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Gedöns - kerfuffle, stuff, junk

I don't expect this to appear in the most visible ety dictionaries.

Sadly I forgot what distant word prompted me to consider the question.

Update: Now after various hints towards dictionary entries, the question remains. The Duden enty is just a note, not an explanation. The de.Wiktionary entry is surprisingly extensive, linking it to Low German, referencing Pfeiffer and Kluge--and even Grimm notes a gloss, gedense, in which the word is already polysemous. Kluge is not accessible to me; An earlier edition, is archived online, that notes gedunsen with a similar derivation akin to dehnen. Pfeiffer qualifies the claim with "wohl", that is probably in my reading, so what's missing to be sure? Is "Rundung des Stammvokals zu ö" (rounding of the stem-vowel) not regular in Low German dialects?

After all, I can't verify the claim. I might be missing a strong argument in favor of this hypothesis. The arbitrariness of the development of any word towards a token of randomness, allows several interpretations of the material outlined above, that ends with the polysemous noun gedense and the allusion to dinsen.

That looks good, superficially, but not to the exclusion of other influences.

  • 3
    Is "carruffel" a commonly used word? Couldn't find it in dictionaries either, but I am highly amused by the fact that it is very close to the German dialect word "Geraffel", which basically means "stuff". As for Gedöns: I use it rather in the context of "ado, fuss". – Thorsten Dittmar May 10 '19 at 9:45
  • First address for looking for etymology of a German word is very often Wolfgang Pfeiffer: Etymologisches Wörterbuch des Deutschen, which can be found digital and for free at dwds.de And it also has a Lemma Gedöns: dwds.de/wb/Gedöns – jonathan.scholbach May 12 '19 at 18:33
  • @ThorstenDittmar updated. Indeed, I must have confused Ger. "Geraffel", which in Grimm's times they defined as "1. getöse, lärm, geräusch", i.e. fuzz, not merely "3. geräffel, unbrauchbares gerät, gerümpel", i.e. junk. That's pretty much the ambiguity I had in mind, and thus half-way in agreement with kerfuffle, "a disturbance or commotion typically caused by a dispute or conflict". – vectory May 12 '19 at 18:37
  • I must have thought of tun "to do", Getue "pretention, fuzz". Now I see jäten "to weed, weed out", of uncertain origin; It would make sense if ziehen, zerren was in there, i.e. "Unkraut zupfen"; Vice-versa, a development from Unkraut to arbitrary nonsense, hustle, unwanted stuff would make sense, depending on the origin of jäten. How does weed compare to Gewese? – vectory May 14 '19 at 19:26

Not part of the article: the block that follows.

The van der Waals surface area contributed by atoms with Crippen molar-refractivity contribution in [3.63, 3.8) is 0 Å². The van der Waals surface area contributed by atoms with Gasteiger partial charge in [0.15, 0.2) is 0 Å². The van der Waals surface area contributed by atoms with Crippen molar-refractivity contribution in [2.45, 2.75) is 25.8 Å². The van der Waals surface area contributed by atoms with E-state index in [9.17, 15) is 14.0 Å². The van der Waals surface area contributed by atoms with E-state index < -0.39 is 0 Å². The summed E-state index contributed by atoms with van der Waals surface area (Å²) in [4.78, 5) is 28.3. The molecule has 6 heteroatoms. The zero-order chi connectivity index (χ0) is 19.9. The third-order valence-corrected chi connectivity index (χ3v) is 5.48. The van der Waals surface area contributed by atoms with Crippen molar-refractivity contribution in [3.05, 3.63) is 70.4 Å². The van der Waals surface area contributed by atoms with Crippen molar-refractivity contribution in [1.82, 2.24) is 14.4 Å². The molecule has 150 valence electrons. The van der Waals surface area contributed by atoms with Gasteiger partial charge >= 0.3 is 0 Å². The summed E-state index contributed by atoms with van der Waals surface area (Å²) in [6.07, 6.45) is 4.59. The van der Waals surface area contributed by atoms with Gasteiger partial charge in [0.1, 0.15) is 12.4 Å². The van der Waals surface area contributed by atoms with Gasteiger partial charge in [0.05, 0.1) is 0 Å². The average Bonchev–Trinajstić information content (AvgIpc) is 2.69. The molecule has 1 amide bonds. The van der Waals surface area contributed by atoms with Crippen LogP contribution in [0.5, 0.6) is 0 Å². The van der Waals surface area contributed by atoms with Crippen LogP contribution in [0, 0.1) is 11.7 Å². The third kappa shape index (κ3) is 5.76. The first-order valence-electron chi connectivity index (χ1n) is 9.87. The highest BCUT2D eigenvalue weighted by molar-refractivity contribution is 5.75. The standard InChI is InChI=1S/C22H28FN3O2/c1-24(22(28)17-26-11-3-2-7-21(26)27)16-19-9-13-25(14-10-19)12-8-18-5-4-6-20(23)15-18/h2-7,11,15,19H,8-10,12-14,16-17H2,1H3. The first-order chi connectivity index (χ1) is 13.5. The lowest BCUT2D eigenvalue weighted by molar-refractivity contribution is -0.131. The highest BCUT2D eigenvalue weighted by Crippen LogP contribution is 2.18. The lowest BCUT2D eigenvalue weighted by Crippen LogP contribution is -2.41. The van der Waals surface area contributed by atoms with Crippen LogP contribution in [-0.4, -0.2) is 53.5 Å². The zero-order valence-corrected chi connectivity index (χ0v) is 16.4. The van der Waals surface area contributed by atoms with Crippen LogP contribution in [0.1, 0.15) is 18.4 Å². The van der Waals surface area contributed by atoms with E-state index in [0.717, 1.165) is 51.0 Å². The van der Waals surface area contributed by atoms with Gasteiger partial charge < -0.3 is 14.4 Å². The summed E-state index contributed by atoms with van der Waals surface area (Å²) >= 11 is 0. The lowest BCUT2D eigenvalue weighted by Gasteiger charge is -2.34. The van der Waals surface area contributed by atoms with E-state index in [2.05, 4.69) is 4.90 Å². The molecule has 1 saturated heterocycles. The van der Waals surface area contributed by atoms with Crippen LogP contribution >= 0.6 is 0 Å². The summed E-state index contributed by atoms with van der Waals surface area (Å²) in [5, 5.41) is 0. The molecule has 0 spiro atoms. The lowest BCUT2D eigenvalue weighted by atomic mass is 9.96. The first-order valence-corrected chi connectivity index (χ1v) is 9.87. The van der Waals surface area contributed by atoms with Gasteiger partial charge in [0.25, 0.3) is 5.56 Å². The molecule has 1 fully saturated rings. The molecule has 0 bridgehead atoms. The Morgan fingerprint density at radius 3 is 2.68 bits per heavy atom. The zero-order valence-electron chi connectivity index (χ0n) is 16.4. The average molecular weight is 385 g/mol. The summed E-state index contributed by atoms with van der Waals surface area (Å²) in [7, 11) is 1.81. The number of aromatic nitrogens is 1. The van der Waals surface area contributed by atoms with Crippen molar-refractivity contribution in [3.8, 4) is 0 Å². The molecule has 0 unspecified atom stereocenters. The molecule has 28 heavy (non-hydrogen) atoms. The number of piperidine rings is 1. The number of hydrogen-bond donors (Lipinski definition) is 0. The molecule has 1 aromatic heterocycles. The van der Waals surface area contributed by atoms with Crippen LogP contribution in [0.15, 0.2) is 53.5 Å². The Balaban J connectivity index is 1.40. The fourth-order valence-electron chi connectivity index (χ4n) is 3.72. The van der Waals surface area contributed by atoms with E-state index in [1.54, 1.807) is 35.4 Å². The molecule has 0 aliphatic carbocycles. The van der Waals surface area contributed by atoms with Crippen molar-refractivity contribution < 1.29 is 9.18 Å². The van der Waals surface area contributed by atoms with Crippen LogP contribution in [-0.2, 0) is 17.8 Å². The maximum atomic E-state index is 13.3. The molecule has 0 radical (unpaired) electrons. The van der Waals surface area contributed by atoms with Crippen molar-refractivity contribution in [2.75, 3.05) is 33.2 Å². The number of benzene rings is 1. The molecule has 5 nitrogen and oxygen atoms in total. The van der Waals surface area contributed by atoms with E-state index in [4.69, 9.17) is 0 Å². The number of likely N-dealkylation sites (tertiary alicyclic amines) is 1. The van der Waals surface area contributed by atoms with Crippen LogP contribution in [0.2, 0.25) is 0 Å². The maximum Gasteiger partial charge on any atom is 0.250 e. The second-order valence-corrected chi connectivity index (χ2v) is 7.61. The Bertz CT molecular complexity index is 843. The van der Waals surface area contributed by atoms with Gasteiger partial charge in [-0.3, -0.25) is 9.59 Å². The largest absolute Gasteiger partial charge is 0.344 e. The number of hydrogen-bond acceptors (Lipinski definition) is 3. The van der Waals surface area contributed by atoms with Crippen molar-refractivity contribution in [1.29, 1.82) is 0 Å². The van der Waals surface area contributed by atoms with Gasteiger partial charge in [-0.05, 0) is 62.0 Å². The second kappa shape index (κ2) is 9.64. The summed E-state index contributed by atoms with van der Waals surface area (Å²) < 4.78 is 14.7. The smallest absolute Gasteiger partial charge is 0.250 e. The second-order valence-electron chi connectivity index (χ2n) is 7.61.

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Actually, you find anwers in Duden and wiktionary.

Duden:

mittelhochdeutsch gedense = das Hin-und-her-Ziehen, das Gezerre, zu: dinsen, gedunsen

Wiktionary:

Entlehnt aus dem Niederdeutschen Gedööns ‚Gerede, Gewese, Zeug‘, Entsprechung zu veraltetem Gedens(e) ‚schleppender Zug, Treck, Gezerre, Handgemenge‘, zu mittelhochdeutsch gedense ‚Herumziehen; Hin- und Herzerren‘, zu dinsen ‚ziehen, schleppen‘ gebildet.1 Weitere siehe gedunsen.

Das Wort erlangte im Deutschen ab 1998 eine größere Bekanntheit, als der damalige Bundeskanzlerkandidat Gerhard Schröder eine Ministerin suchte für das "Bundesministerium Familie, Senioren, Frauen und Jugend", das er "Familie und das andere Gedöns" nannte, was später als abwertend rezipiert wurde. Es gibt unterschiedliche Versionen, wo und wann exakt er den Begriff prägte.[3][4][5][6][7]

Translation:

Borrowed from the Niederdeutsch Gedööns 'Gerede, Gewese, Zeug' (Low German fuss), equivalent to outdated Gedens(e) 'schleppender Zug, Treck, Gezerre, Handgemenge' (dragging train, trek, tug, scuffle), to Middle High German fdense 'Herumziehen; Hin- und Herzerren' (dragging train, dragging train), to dinsen 'ziehen, schleppen' (dinsen) formed. Further see gedunsen.

The word became more widely known in German in 1998 when Gerhard Schröder, the then Chancellor candidate, sought a minister for the "Bundesministerium Familie, Senioren, Frauen und Jugend," which he called "Familie und das andere Gedöns," which was later received as derogatory. There are different versions of where and when exactly he coined the term.[3][4][5][6][7]

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  • So, which of the senses of gedense should it be? I'd call that incomplete. Far better than nothing, but not satisfying, too implicit. Imaginably, gedense might already have meant Gedöns in figurative speech – vectory May 14 '19 at 19:31

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